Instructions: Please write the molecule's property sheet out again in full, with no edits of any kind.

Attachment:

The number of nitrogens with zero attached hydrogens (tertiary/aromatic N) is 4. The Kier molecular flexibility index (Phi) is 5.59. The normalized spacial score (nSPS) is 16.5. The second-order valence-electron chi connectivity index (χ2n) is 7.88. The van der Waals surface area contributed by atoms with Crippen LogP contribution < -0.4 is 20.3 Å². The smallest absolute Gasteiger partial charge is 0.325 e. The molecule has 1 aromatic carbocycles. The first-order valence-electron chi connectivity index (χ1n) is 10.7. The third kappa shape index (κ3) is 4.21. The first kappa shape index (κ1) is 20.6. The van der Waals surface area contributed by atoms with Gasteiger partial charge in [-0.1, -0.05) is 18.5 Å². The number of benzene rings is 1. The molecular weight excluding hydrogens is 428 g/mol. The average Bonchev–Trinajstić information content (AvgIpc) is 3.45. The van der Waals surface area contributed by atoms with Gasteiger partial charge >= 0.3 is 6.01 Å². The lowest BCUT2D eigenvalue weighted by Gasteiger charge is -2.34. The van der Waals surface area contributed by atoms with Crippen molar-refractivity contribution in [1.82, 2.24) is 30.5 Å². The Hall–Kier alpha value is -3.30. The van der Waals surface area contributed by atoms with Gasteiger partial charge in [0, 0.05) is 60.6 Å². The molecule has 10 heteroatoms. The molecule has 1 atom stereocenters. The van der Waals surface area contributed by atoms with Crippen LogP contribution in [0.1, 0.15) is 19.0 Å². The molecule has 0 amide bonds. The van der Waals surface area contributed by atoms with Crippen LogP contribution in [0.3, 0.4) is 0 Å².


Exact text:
The number of nitrogens with zero attached hydrogens (tertiary/aromatic N) is 4. The Kier molecular flexibility index (Phi) is 5.59. The normalized spacial score (nSPS) is 16.5. The second-order valence-electron chi connectivity index (χ2n) is 7.88. The van der Waals surface area contributed by atoms with Crippen LogP contribution < -0.4 is 20.3 Å². The smallest absolute Gasteiger partial charge is 0.325 e. The molecule has 1 aromatic carbocycles. The first-order valence-electron chi connectivity index (χ1n) is 10.7. The third kappa shape index (κ3) is 4.21. The first kappa shape index (κ1) is 20.6. The van der Waals surface area contributed by atoms with Gasteiger partial charge in [-0.1, -0.05) is 18.5 Å². The number of benzene rings is 1. The molecular weight excluding hydrogens is 428 g/mol. The average Bonchev–Trinajstić information content (AvgIpc) is 3.45. The van der Waals surface area contributed by atoms with Gasteiger partial charge >= 0.3 is 6.01 Å². The lowest BCUT2D eigenvalue weighted by Gasteiger charge is -2.34. The van der Waals surface area contributed by atoms with Crippen molar-refractivity contribution in [1.82, 2.24) is 30.5 Å². The Hall–Kier alpha value is -3.30. The van der Waals surface area contributed by atoms with Gasteiger partial charge in [0, 0.05) is 60.6 Å². The molecule has 10 heteroatoms. The molecule has 1 atom stereocenters. The van der Waals surface area contributed by atoms with Crippen LogP contribution in [0.1, 0.15) is 19.0 Å². The molecule has 0 amide bonds. The van der Waals surface area contributed by atoms with Crippen LogP contribution in [0.3, 0.4) is 0 Å².